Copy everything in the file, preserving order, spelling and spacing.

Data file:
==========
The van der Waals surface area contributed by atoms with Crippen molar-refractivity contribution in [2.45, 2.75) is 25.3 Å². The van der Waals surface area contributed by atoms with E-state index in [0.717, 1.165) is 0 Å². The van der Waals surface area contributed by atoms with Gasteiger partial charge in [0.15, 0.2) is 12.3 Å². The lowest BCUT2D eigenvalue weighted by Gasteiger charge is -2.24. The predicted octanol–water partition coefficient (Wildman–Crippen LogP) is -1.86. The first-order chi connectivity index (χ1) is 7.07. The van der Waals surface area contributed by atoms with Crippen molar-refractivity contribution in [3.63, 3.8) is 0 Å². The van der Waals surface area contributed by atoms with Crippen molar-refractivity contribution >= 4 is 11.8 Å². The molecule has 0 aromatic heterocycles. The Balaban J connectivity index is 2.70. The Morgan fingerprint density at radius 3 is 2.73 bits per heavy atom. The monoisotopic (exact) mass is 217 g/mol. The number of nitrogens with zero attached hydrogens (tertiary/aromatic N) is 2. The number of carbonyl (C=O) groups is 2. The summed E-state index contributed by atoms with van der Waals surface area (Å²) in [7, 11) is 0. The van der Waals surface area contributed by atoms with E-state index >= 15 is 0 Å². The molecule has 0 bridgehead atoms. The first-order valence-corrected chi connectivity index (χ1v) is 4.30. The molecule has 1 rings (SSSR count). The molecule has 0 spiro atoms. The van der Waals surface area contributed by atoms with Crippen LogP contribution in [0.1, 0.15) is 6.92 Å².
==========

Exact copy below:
The van der Waals surface area contributed by atoms with Crippen molar-refractivity contribution in [2.45, 2.75) is 25.3 Å². The van der Waals surface area contributed by atoms with E-state index in [0.717, 1.165) is 0 Å². The van der Waals surface area contributed by atoms with Gasteiger partial charge in [0.15, 0.2) is 12.3 Å². The lowest BCUT2D eigenvalue weighted by Gasteiger charge is -2.24. The predicted octanol–water partition coefficient (Wildman–Crippen LogP) is -1.86. The first-order chi connectivity index (χ1) is 7.07. The van der Waals surface area contributed by atoms with Crippen molar-refractivity contribution in [3.63, 3.8) is 0 Å². The van der Waals surface area contributed by atoms with Crippen molar-refractivity contribution >= 4 is 11.8 Å². The molecule has 0 aromatic heterocycles. The Balaban J connectivity index is 2.70. The Morgan fingerprint density at radius 3 is 2.73 bits per heavy atom. The monoisotopic (exact) mass is 217 g/mol. The number of nitrogens with zero attached hydrogens (tertiary/aromatic N) is 2. The number of carbonyl (C=O) groups is 2. The summed E-state index contributed by atoms with van der Waals surface area (Å²) in [7, 11) is 0. The van der Waals surface area contributed by atoms with E-state index >= 15 is 0 Å². The molecule has 0 bridgehead atoms. The first-order valence-corrected chi connectivity index (χ1v) is 4.30. The molecule has 1 rings (SSSR count). The molecule has 0 spiro atoms. The van der Waals surface area contributed by atoms with Crippen LogP contribution in [0.1, 0.15) is 6.92 Å².